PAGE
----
6. The union local requires administration, included on this slide are just a few examples of leader responsibilities. These duties will include chairing committees, maintaining records, delegating responsibilities and setting up and maintaining a steward system. A leader may be appointed to a grievance committee and may chair that grievance committee. The leader's responsibility will be to gather stewards and officers for the purpose of discussing and reviewing grievances for their merits and determine which grievances should be enforced and which grievance lacks merit. Leaders will be required to maintain records. These can include anything from grievance files to financial documents that must be filed with the state or federal government. The opportunity to maintain records will exist for every record a union will keep. Records serve as a history of the union's activities. Maintaining these records and storing them in a location where they may be found or transferred to future leaders is essential. A leader will be called upon to delegate responsibilities. For instance an important leader in a labor union local is the grievance chairperson or chief steward. The chief steward will delegate responsibilities to the stewards for the purposes of filing grievances and enforcing the contract. Delegation is important and essential because the vast responsibilities in contract enforcement may not be effective if it falls on one individual. Therefore delegation is vital to the mission of the union.
7. I just given you a few examples of the types of duties and responsibilities that accompanies union administration now I'm going to present the types of responsibilities that are applied to union building. Just like Union administration examples these union building examples are in no way complete but are intended to demonstrate and put into context the type of leadership opportunities that exist. Presented here are 3 examples of union building category 1 is a leader will have the opportunity to serve as an organizer. The leader will have an opportunity to serve as an educator. And the leader will have an opportunity to serve and demonstrate leadership. Now you may ask what does that mean what does the latter mean as a relates to you have an opportunity to be a leader. Now you may ask what does your latter comment mean? Put simply this means that just because someone is considered a leader in title because they have been appointed or elected to a leadership position does not mean that they are necessarily a leader. Leadership must be proven leadership must be accepted from among those who are being led.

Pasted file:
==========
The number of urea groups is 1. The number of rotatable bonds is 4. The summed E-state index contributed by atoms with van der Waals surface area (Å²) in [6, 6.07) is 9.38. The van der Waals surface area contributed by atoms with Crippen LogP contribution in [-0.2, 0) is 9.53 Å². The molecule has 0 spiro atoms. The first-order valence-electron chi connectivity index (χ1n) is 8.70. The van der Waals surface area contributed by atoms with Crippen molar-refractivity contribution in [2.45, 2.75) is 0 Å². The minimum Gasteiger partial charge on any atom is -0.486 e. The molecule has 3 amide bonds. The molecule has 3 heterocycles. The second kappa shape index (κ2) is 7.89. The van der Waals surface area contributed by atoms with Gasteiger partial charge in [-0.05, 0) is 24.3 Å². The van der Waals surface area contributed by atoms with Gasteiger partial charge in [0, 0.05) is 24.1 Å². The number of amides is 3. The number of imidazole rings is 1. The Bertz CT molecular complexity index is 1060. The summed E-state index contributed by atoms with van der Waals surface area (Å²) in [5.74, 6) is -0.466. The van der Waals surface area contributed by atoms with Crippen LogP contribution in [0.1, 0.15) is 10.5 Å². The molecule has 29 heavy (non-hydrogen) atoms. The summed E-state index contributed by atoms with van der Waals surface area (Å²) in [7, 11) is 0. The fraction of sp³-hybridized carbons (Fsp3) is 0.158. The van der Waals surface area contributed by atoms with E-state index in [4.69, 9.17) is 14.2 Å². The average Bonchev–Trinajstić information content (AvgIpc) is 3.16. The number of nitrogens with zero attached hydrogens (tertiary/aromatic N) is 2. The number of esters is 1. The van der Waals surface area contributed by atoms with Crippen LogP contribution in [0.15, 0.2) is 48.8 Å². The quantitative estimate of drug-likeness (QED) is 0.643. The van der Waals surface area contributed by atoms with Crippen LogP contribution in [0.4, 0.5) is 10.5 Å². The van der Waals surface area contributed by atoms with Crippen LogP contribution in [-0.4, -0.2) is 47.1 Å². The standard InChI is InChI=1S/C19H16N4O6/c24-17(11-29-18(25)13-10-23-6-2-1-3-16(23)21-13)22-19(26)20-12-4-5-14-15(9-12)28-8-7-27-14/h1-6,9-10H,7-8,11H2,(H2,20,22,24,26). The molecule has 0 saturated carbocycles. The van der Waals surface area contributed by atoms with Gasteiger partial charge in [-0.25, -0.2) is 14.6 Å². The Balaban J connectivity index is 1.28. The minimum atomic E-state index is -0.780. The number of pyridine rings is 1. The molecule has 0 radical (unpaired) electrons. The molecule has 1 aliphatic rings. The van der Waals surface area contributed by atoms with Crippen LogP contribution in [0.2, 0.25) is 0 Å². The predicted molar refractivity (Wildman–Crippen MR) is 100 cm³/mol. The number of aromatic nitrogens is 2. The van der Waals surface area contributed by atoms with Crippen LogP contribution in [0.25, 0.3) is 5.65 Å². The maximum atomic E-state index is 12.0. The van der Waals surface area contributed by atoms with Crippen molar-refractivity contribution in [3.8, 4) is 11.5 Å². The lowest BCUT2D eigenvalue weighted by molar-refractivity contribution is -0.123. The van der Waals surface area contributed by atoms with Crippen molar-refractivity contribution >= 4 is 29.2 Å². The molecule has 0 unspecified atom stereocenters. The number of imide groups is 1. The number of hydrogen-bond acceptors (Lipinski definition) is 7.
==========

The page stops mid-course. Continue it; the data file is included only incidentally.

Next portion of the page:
8. Leaders will explain the objectives that the union plans to achieve. Remember an objective is necessary in order 2 fulfill the goals of the union. Objectives will be accomplished through established strategies and fulfilled through tactics. Therefore a union leader must possess the knowledge and the ability to explain the objectives to the members and inspire the participation of the members. Rarely our objectives met without member participation. When legislation is passed that has an impact in the fact an application to the members of the bargaining unit leaders will be called upon to explain how this legislation will be applied and when it will be applied and why it will be applied. Examples of historical legislation have been the F MLA, which stands for the family medical leave act. Another example is the ADA, which letters stand for the American disabilities act. There are countless examples of worker legislation over the last decades. In fact most of these walls were sponsored by or endorsed by labor unions. Once these walls are passed it becomes incumbent on the unions to explain the legislation to the workers. This is to ensure that the workers have an opportunity to exercise their lawful rights. 9. It is not uncommon for managers and companies to engage in antiunion activities. This could include anything from interfering with the employees rights to engage in lawful union organizing activities to 2 discriminating against a union leader for their participation in grievance representation. Leaders are expected to challenge this type of behavior by enforcing Federal and state laws or applicable contract language. When leadership does not enforce these laws or contract it weekends the union and significantly diminishes route among the union members. 10. As a union educator leaders will have the responsibility for training its officers and stewards. Such trainings can be leadership workshops, know your rights in-service, grievance representation, public speaking, etc. opportunity for educating Union leaders his analysts and an effective union will never ignore or suspend the training of its leadership, as well as its members. Union members should be educated about their contractual rights and their rights under the law and their opportunity to engage in union activities.